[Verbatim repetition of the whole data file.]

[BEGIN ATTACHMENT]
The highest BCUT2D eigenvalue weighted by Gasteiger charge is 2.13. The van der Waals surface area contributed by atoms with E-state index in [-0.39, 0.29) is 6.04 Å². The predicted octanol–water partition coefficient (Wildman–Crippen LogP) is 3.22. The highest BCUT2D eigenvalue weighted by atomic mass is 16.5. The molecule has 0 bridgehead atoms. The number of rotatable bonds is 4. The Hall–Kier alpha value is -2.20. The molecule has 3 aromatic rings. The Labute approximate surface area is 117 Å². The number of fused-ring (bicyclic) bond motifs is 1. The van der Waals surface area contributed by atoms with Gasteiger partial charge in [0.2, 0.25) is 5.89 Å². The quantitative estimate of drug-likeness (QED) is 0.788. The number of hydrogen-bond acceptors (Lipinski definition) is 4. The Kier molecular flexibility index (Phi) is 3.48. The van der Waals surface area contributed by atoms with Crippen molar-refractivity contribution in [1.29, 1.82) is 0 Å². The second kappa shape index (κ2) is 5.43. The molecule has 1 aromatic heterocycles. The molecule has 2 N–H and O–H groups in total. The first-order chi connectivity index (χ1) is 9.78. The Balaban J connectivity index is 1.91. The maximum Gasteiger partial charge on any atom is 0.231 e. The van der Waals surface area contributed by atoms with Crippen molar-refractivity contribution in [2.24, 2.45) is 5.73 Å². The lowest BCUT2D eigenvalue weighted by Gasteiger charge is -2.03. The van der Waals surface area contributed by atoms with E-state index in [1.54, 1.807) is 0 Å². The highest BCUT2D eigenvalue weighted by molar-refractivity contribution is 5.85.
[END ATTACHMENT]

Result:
The highest BCUT2D eigenvalue weighted by Gasteiger charge is 2.13. The van der Waals surface area contributed by atoms with E-state index in [-0.39, 0.29) is 6.04 Å². The predicted octanol–water partition coefficient (Wildman–Crippen LogP) is 3.22. The highest BCUT2D eigenvalue weighted by atomic mass is 16.5. The molecule has 0 bridgehead atoms. The number of rotatable bonds is 4. The Hall–Kier alpha value is -2.20. The molecule has 3 aromatic rings. The Labute approximate surface area is 117 Å². The number of fused-ring (bicyclic) bond motifs is 1. The van der Waals surface area contributed by atoms with Gasteiger partial charge in [0.2, 0.25) is 5.89 Å². The quantitative estimate of drug-likeness (QED) is 0.788. The number of hydrogen-bond acceptors (Lipinski definition) is 4. The Kier molecular flexibility index (Phi) is 3.48. The van der Waals surface area contributed by atoms with Crippen molar-refractivity contribution in [1.29, 1.82) is 0 Å². The second kappa shape index (κ2) is 5.43. The molecule has 1 aromatic heterocycles. The molecule has 2 N–H and O–H groups in total. The first-order chi connectivity index (χ1) is 9.78. The Balaban J connectivity index is 1.91. The maximum Gasteiger partial charge on any atom is 0.231 e. The van der Waals surface area contributed by atoms with Crippen molar-refractivity contribution in [2.24, 2.45) is 5.73 Å². The lowest BCUT2D eigenvalue weighted by Gasteiger charge is -2.03. The van der Waals surface area contributed by atoms with E-state index in [1.54, 1.807) is 0 Å². The highest BCUT2D eigenvalue weighted by molar-refractivity contribution is 5.85.